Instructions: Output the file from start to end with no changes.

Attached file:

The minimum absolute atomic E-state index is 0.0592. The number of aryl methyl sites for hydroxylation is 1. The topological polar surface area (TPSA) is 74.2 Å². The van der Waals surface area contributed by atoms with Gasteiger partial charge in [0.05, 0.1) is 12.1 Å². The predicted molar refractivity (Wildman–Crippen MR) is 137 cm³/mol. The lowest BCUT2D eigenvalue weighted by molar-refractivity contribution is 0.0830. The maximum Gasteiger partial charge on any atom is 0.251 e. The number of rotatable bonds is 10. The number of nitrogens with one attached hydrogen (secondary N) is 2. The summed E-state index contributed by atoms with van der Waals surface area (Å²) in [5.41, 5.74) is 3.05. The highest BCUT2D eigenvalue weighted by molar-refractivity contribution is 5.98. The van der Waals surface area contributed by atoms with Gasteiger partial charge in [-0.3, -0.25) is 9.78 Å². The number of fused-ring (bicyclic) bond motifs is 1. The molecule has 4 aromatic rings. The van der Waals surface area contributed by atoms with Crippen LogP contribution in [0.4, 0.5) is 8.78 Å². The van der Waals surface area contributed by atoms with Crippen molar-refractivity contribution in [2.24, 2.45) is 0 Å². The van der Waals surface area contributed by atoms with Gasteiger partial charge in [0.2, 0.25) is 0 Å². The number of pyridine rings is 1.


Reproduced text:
The minimum absolute atomic E-state index is 0.0592. The number of aryl methyl sites for hydroxylation is 1. The topological polar surface area (TPSA) is 74.2 Å². The van der Waals surface area contributed by atoms with Gasteiger partial charge in [0.05, 0.1) is 12.1 Å². The predicted molar refractivity (Wildman–Crippen MR) is 137 cm³/mol. The lowest BCUT2D eigenvalue weighted by molar-refractivity contribution is 0.0830. The maximum Gasteiger partial charge on any atom is 0.251 e. The number of rotatable bonds is 10. The number of nitrogens with one attached hydrogen (secondary N) is 2. The summed E-state index contributed by atoms with van der Waals surface area (Å²) in [5.41, 5.74) is 3.05. The highest BCUT2D eigenvalue weighted by molar-refractivity contribution is 5.98. The van der Waals surface area contributed by atoms with Gasteiger partial charge in [-0.3, -0.25) is 9.78 Å². The number of fused-ring (bicyclic) bond motifs is 1. The molecule has 4 aromatic rings. The van der Waals surface area contributed by atoms with Crippen LogP contribution in [0.4, 0.5) is 8.78 Å². The van der Waals surface area contributed by atoms with Crippen molar-refractivity contribution in [2.24, 2.45) is 0 Å². The van der Waals surface area contributed by atoms with Gasteiger partial charge in [0.2, 0.25) is 0 Å². The number of pyridine rings is 1.